When you lose a strong love, the worst parts of the breakup are the dreams. Those millions of dissections of the relationship’s carcass operating behind the smiles and well wishes you employ to placate your anger. But, in your subconscious the neurosis of love is not only center stage, it’s the only movie playing. The-Dream has always sung about love. Now he’s dreaming his way through it.

On Genesis, The-Dream’s first visual album, which featured both an accompanying film and ten brand-new tracks exclusively for Tidal, he attempts to guide us through this haze, no matter how much he loses grip with the listener.


Love is a barren wasteland and The-Dream is trying to make sense of the dystopia. These mostly come by way of religious parables that, for the most part, are some of the most profound lyrics he has ever committed to record. The first song, “Omni of Genesis Overture,” is a smattering of orchestral chanting and grandiose string progressions fit for the intro of a resurrection. The first words you hear on the album are a distorted “goodbye” on the second track “Heir Jordan”. The middle of the album even features a vocoder-sounding Dream announcing, “We have gathered here to today to witness the wild become the ways of the man” on the song “Level.” At its best, Genesis features Terius Nash crafting an engrossing love story. At its worst, it’s a convoluted affair full of meandering half-thoughts.

Every song has accompanying visuals, and they are all stunning and if your Internet connection is about that 1080p life, the shimmering silk sheets pop, the cathedral ruins feel claustrophobic, and the faint shine in the eyes of his dead lover shimmer brightly. They are eye candy; sweet but make no sense in the context of the main course, the album. While seeing a gorgeous woman seemingly unconscious in a car while Dream morosely croons “getting my story together, so I can tell it to whoever needs to know” on “Bury” is visceral. But, even Dream’s own preemptive disclaimer describes these visuals as “some variations of my random dreams,” which sound as annoyingly ambiguous as most of the visuals paired with the songs.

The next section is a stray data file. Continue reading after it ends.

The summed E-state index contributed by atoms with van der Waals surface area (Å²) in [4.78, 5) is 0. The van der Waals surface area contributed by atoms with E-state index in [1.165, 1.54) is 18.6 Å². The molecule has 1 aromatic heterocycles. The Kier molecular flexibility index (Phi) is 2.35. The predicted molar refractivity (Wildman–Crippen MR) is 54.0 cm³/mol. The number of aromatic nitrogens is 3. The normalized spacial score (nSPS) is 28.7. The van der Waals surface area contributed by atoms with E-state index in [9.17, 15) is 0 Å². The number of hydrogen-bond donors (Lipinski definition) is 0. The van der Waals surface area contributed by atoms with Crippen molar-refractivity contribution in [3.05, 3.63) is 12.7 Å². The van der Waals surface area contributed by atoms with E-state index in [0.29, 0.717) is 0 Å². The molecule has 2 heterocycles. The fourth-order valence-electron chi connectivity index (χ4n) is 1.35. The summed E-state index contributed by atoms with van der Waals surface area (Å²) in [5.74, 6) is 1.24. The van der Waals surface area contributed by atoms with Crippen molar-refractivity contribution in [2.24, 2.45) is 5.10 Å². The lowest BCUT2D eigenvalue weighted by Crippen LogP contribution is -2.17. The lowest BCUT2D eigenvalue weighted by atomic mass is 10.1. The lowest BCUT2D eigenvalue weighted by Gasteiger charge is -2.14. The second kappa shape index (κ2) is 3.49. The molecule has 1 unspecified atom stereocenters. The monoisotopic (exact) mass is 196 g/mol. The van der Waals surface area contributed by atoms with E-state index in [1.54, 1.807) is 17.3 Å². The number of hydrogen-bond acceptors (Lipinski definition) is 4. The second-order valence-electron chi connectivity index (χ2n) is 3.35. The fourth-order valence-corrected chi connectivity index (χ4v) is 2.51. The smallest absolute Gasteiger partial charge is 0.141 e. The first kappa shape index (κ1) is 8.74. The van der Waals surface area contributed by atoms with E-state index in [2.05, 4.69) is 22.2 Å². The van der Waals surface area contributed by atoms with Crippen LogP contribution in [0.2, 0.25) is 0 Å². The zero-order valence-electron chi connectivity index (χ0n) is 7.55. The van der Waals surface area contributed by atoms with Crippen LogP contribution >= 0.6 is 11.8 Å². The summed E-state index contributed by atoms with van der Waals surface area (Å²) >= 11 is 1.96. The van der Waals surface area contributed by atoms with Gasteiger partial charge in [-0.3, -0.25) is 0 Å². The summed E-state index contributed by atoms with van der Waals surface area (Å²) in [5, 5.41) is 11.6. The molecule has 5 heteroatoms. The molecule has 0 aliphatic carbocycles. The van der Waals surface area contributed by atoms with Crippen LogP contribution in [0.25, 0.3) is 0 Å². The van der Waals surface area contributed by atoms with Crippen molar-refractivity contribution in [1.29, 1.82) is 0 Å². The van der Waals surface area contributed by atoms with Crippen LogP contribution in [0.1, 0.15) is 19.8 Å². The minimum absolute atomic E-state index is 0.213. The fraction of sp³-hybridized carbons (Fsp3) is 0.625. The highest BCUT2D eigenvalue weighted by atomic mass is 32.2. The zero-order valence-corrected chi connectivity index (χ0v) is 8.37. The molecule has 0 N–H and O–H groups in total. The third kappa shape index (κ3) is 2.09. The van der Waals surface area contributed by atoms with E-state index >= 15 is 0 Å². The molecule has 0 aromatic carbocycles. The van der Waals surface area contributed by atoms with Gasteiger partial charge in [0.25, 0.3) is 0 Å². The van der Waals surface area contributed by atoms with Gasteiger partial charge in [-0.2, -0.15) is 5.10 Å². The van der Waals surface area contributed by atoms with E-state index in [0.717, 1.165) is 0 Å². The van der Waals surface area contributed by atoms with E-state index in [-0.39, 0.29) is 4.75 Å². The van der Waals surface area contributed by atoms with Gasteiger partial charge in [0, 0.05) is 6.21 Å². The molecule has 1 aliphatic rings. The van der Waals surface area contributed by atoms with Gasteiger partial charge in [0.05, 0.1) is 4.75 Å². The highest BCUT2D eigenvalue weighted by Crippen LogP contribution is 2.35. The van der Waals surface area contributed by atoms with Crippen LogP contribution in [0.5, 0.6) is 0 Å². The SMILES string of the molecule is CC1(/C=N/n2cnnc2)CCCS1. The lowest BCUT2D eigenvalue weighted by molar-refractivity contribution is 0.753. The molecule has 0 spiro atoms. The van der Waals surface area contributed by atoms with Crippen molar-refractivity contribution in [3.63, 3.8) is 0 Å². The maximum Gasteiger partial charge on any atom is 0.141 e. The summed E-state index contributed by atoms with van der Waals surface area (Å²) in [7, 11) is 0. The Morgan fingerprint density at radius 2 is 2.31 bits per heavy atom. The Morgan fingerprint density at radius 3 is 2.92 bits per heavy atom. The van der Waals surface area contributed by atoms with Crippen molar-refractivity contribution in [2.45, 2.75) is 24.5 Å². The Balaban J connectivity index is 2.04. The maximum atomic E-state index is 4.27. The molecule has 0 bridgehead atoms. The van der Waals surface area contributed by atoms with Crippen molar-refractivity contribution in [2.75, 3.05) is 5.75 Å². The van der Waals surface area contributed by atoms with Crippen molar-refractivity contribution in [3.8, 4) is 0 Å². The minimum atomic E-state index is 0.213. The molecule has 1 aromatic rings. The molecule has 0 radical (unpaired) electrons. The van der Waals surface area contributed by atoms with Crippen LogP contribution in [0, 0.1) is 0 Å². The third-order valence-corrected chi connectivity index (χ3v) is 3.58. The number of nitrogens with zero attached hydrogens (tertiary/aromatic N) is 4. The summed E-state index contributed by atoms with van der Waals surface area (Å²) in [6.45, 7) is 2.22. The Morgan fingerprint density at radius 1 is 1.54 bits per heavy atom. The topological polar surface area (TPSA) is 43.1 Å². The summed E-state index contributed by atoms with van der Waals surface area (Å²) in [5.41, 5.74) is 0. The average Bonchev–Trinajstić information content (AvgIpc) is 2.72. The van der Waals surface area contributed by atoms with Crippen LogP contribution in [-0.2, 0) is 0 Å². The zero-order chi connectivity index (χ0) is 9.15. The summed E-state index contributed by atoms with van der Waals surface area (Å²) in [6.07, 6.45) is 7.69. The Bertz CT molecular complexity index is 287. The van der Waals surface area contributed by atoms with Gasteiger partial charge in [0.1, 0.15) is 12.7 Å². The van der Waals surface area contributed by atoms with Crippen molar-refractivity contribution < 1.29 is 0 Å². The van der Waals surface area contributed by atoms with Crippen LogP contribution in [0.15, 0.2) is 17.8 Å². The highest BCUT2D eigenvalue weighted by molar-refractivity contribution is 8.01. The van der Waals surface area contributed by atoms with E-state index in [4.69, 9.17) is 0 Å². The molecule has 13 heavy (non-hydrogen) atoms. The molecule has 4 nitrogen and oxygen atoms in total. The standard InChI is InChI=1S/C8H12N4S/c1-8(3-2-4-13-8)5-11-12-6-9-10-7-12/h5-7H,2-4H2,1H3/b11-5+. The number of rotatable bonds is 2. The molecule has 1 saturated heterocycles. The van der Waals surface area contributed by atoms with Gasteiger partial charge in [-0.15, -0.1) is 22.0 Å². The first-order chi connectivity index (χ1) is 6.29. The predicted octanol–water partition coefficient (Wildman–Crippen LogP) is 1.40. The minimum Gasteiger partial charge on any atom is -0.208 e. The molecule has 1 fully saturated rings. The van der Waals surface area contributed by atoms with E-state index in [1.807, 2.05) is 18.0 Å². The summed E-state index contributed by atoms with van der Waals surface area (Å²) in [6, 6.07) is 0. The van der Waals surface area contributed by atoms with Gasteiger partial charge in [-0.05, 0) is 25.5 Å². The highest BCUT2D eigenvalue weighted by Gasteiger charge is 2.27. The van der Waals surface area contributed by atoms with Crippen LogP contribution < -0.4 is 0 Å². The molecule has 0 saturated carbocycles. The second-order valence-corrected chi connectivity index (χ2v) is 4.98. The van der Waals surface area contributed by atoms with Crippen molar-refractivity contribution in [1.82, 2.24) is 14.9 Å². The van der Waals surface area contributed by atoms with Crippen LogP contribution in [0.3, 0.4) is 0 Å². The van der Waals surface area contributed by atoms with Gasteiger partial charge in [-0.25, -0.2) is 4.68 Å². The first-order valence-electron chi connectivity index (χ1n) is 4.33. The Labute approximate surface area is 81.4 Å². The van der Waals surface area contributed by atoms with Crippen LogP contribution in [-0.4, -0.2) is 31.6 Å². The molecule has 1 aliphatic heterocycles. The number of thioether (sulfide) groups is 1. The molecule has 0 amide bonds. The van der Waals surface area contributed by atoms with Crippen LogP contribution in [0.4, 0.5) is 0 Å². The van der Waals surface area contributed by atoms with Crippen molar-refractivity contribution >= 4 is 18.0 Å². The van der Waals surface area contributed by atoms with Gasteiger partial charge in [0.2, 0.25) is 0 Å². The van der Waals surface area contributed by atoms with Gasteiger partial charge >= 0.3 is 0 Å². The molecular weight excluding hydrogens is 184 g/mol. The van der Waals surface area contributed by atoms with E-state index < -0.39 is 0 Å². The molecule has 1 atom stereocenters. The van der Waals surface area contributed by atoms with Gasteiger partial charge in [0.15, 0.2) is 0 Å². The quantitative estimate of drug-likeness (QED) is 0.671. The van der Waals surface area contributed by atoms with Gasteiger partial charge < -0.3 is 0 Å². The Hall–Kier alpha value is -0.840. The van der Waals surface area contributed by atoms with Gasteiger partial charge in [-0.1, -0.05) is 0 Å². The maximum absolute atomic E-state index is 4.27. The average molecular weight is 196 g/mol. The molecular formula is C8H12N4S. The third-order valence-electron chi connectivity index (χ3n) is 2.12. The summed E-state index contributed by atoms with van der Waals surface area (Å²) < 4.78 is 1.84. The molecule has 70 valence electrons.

The weird thing about Genesis is the story conveyed in the songs is good, but a cop out after a few songs. By itself, “Bury” is an instant standout track with Dream marrying The-Dream we are used to (sultry production with seductive singing) with the new Dream emerging from the ashes of the lost love (astutely sardonic). But, when you remember the preceding song, “Walls”, repeated: “I wish I could die away,” “may as well die away,” and “let me die away” as the song faded into “Bury,” that is when the songs begin to congeal together like splices of film scenes. Add in the ominously bare album closer “No Pacts” with Dream singing about the flaws of indulgence and you have a four-song set as immersive as anything Dream has done.

If only he actually kept a consistent storyline. After “Bury,” the religious overtones are reduced to novelties, only reappearing as clever lyrics. While I appreciate Wiz Khalifa being “so high only God can judge me” on “Virtuous,” repeating that one phrase along with “we are who we are” over pounding drums feels like a reach for a song that boils down to one question: “What you want to be? A hoe, wife, or a girlfriend?” The-Dream has made a career of these polarizing juxtapositions between classical and rachet, but “good girl dancing like strippers” and “cool girls getting ratchet” sound like The-Dream suffering from a false dichotomy he himself has created.


The production acts as a score, often meant to exacerbate the nightmarishly apocalyptic world The-Dream has meticulously constructed. Stuttering hi-hats scratching against bassy drums with radio signal beeps permeating throughout on a song such as “Spectre” makes the desperation of lyrics like, “It’s hard to climb in this climate” feel more corporeal. The-Dream languidly spills his heart about a dying love on “Bury” over a bass line as muddied as those sordid affairs.

Genesis is a visual album to a fault. A grand story convoluted by its own ambition, too tightly woven together to have either one stand on its own.